26 February 2014 Laser speckle tracking for monitoring and analysis of retinal photocoagulation
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Laser coagulation of the retina is an established treatment for several retinal diseases. The absorbed laser energy and thus the induced thermal damage varies with the transmittance and scattering properties of the anterior eye media and with the pigmentation of the fundus. The temperature plays the most important role in the coagulation process. An established approach to measure a mean retinal temperature rise is optoacoustics, however it provides limited information on the coagulation. Phase sensitive OCT potentially offers a three dimensional temporally resolved temperature distribution but is very sensitive to slightest movements which are clinically hard to avoid. We develop an optical technique able to monitor and quantify thermally and coagulation induced tissue movements (expansions and contractions) and changes in the tissue structure by dynamic laser speckle analysis (LSA) offering a 2D map of the affected area. A frequency doubled Nd:YAG laser (532nm) is used for photocoagulation. Enucleated porcine eyes are used as targets. The spot is 100μm. A Helium Neon laser (HeNe) is used for illumination. The backscattered light of a HeNe is captured with a camera and the speckle pattern is analyzed. A Q-switched Nd:YLF laser is used for simultaneous temperature measurements with the optoacoustic approach. Radial tissue movements in the micrometer regime have been observed. The signals evaluation by optical flow algorithms and generalized differences tuned out to be able to distinguish between regions with and without immediate cell damage. Both approaches have shown a sensitivity of 93% and a specificity above 99% at their optimal threshold.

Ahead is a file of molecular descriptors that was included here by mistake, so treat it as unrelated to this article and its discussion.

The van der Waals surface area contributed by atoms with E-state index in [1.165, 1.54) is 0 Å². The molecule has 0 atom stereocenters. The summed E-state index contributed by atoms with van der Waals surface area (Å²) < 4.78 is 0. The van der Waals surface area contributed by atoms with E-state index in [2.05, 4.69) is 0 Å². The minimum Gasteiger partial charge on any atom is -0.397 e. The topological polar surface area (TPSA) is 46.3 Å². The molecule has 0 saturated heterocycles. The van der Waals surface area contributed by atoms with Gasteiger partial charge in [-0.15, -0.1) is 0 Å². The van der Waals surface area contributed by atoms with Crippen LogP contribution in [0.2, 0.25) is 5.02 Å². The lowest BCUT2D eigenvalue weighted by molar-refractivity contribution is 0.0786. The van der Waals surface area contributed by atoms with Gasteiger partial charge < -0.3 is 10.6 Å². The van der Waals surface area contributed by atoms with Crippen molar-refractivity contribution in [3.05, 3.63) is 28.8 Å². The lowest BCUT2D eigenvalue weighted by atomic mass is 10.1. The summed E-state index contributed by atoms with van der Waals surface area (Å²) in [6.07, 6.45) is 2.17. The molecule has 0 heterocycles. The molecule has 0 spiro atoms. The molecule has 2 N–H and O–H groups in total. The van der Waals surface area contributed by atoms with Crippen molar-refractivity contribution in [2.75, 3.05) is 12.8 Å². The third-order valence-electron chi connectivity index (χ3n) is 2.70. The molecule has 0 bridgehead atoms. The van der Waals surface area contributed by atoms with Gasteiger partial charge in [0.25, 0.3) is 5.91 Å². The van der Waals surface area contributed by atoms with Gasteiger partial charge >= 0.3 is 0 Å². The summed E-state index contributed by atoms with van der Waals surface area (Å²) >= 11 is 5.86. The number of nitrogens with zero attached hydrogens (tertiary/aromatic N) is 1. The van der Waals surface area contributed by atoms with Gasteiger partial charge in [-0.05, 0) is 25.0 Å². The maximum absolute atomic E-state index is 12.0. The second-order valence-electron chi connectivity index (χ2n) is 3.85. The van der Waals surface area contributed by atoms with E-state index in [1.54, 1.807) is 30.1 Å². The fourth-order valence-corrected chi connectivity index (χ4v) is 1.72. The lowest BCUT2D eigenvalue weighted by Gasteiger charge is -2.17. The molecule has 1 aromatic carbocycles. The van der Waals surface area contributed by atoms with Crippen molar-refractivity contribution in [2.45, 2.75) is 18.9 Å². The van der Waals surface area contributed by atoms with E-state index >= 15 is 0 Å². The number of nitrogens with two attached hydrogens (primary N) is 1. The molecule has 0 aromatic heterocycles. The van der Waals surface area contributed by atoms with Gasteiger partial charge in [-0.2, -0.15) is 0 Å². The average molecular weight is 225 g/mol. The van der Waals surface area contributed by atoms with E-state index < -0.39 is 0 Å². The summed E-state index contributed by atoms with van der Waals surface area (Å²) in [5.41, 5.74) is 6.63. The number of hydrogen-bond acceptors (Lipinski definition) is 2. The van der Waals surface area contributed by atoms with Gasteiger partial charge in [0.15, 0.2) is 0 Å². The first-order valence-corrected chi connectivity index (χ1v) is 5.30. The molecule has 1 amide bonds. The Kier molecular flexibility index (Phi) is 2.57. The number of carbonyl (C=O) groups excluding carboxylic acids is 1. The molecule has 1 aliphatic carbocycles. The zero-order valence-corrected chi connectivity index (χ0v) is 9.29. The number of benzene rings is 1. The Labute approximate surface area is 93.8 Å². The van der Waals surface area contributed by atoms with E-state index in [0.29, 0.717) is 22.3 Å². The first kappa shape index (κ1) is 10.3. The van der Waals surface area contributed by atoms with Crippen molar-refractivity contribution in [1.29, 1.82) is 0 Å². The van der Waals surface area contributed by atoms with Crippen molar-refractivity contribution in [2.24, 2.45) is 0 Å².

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Eric Seifert, Eric Seifert, Katharina Bliedtner, Katharina Bliedtner, Ralf Brinkmann, Ralf Brinkmann, "Laser speckle tracking for monitoring and analysis of retinal photocoagulation", Proc. SPIE 8946, Optical Elastography and Tissue Biomechanics, 89460F (26 February 2014); doi: 10.1117/12.2038860; https://doi.org/10.1117/12.2038860

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